“I just got back from China. Ever heard of the Great Wall of China? It looks pretty sturdy. And that sucker is real high. I think we can build one if we want to! We have put a man on the moon, we can build a fence! Now, my fence might be part Great Wall and part electrical technology…It will be a twenty foot wall, barbed wire, electrified on the top, and on this side of the fence, I’ll have that moat that President Obama talked about. And I would put those alligators in that moat!”
My favorite part of this fiasco was when a New York Times Reporter asked him about the human toll that building the Great Wall of China had:
You said of the Great Wall of China, “I think we could build one” as a solution to our immigration problems. Are you concerned that as many as three million Chinese died building it? [Cain:] My point was, if they could build that wall centuries ago without bulldozers, we can secure the border today. It could be a combination of walls and high-tech equipment. Now, if accidents happen, that’s one thing. But I think we can improve upon that ratio of three million people dying.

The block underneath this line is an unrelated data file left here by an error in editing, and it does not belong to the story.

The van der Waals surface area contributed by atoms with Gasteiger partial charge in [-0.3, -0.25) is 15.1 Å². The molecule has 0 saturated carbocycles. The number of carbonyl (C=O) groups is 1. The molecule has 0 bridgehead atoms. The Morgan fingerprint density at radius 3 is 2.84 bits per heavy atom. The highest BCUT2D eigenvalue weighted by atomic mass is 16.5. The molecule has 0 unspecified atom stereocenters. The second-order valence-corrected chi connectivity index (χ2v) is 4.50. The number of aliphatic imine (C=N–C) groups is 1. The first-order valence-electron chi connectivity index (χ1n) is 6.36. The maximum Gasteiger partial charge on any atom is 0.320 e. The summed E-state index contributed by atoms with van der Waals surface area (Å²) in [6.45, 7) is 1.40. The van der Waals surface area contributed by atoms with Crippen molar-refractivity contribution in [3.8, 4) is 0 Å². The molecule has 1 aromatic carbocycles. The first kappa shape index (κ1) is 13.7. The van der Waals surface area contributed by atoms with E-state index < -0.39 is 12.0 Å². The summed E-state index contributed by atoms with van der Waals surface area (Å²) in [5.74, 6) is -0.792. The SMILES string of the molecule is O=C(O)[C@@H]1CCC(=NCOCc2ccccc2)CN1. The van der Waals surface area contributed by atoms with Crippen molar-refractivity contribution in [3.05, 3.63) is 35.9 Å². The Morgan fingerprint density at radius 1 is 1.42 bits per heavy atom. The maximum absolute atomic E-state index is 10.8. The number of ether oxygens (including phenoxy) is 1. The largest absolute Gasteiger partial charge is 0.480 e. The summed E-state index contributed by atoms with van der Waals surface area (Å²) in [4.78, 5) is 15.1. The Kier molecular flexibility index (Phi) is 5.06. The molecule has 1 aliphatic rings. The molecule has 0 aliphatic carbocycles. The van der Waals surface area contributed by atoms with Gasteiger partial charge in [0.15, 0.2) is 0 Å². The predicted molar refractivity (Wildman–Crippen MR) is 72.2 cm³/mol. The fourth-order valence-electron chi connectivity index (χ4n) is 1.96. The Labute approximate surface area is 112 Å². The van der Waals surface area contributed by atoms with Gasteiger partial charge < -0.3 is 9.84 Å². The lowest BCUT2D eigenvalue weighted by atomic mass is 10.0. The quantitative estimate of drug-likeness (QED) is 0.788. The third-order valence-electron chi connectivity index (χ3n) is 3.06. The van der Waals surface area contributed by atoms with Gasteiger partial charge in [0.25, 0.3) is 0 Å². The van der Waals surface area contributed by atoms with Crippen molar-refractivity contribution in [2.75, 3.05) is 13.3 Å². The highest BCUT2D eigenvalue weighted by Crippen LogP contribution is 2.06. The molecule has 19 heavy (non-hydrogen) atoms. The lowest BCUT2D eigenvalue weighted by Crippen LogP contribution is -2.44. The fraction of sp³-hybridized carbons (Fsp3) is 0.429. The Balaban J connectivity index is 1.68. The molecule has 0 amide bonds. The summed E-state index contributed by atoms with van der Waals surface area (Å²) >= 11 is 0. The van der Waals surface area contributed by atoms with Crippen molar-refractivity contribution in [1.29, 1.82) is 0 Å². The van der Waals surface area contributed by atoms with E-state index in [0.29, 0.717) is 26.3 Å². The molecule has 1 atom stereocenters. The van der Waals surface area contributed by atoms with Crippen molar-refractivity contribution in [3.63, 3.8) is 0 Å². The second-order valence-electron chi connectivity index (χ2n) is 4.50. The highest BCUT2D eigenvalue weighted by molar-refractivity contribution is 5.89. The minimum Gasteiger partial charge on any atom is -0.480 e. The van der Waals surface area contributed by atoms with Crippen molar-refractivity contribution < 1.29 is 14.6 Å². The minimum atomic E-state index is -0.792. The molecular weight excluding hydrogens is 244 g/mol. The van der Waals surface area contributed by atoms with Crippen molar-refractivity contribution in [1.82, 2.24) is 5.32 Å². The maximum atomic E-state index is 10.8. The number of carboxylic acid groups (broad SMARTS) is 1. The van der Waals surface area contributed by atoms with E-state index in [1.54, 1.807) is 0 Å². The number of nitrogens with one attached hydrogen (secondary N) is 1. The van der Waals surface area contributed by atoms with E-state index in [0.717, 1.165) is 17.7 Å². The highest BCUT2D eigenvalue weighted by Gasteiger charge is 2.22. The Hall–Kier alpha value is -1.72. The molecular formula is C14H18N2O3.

Also consider that when asked if he fired a Latino landscaper at his home before declaring his intention to run for President in 2012, Mitt Romney answered with: “of course not, I’m running for office for Pete’s sake!” Because running for office is the only reason one would ever have for firing illegal workers…
Given the communications problems that Republicans have had over the past couple of years many wonder whether they have the kind of discipline required to win a message war. The blame everything on Obama approach hasn’t been doing much for them, so perhaps a change in strategy is in order. One of the reasons that Romney campaign struggled so mightily in a year when the Republican Party really should have had the advantage was the well-documented reluctance and, at times, downright hostility to taking outside advice. I still believe that if the campaign had used my idea on jobs where the candidate simply visited every workplace that would have him in the states of Michigan, Ohio, and Pennsylvania that he would have had a strong chance to win at least one of those states. Had that happened it is highly unlikely the President would have won the Electoral College and with it the Presidency. They key thing to realize here for Republicans is that such a plan does not require a change in policy simply a change in rhetoric. Republicans are already lying about where they stand on the issues, how they’ve voted, and even how and why they did certain things in the past as Sen. Ted Cruz’s attempts at historical revisionism over the last week has shown. It doesn’t need to be this difficult though.